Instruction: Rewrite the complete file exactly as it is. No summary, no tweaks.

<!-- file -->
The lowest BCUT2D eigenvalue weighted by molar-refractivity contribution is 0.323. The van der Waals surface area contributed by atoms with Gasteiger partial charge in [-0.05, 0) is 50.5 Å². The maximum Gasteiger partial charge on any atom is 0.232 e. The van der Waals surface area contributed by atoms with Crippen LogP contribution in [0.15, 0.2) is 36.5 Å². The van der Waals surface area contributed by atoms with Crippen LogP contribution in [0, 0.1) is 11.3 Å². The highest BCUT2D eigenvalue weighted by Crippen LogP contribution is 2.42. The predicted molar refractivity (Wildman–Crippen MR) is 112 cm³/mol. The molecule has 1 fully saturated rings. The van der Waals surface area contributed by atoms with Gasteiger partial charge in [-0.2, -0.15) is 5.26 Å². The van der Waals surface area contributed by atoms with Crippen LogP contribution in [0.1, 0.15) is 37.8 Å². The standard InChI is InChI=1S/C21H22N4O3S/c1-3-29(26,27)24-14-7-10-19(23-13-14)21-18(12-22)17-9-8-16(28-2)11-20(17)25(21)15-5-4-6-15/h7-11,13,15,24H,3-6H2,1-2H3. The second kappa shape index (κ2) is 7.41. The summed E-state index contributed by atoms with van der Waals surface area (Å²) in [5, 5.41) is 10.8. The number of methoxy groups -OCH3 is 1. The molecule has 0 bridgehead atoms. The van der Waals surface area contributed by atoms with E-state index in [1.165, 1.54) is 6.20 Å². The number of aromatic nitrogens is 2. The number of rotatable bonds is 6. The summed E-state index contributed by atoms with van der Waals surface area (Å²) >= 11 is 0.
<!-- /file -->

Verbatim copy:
The lowest BCUT2D eigenvalue weighted by molar-refractivity contribution is 0.323. The van der Waals surface area contributed by atoms with Gasteiger partial charge in [-0.05, 0) is 50.5 Å². The maximum Gasteiger partial charge on any atom is 0.232 e. The van der Waals surface area contributed by atoms with Crippen LogP contribution in [0.15, 0.2) is 36.5 Å². The van der Waals surface area contributed by atoms with Crippen LogP contribution in [0, 0.1) is 11.3 Å². The highest BCUT2D eigenvalue weighted by Crippen LogP contribution is 2.42. The predicted molar refractivity (Wildman–Crippen MR) is 112 cm³/mol. The molecule has 1 fully saturated rings. The van der Waals surface area contributed by atoms with Gasteiger partial charge in [-0.2, -0.15) is 5.26 Å². The van der Waals surface area contributed by atoms with Crippen LogP contribution in [0.1, 0.15) is 37.8 Å². The standard InChI is InChI=1S/C21H22N4O3S/c1-3-29(26,27)24-14-7-10-19(23-13-14)21-18(12-22)17-9-8-16(28-2)11-20(17)25(21)15-5-4-6-15/h7-11,13,15,24H,3-6H2,1-2H3. The second kappa shape index (κ2) is 7.41. The summed E-state index contributed by atoms with van der Waals surface area (Å²) in [5, 5.41) is 10.8. The number of methoxy groups -OCH3 is 1. The molecule has 0 bridgehead atoms. The van der Waals surface area contributed by atoms with E-state index in [1.165, 1.54) is 6.20 Å². The number of aromatic nitrogens is 2. The number of rotatable bonds is 6. The summed E-state index contributed by atoms with van der Waals surface area (Å²) >= 11 is 0.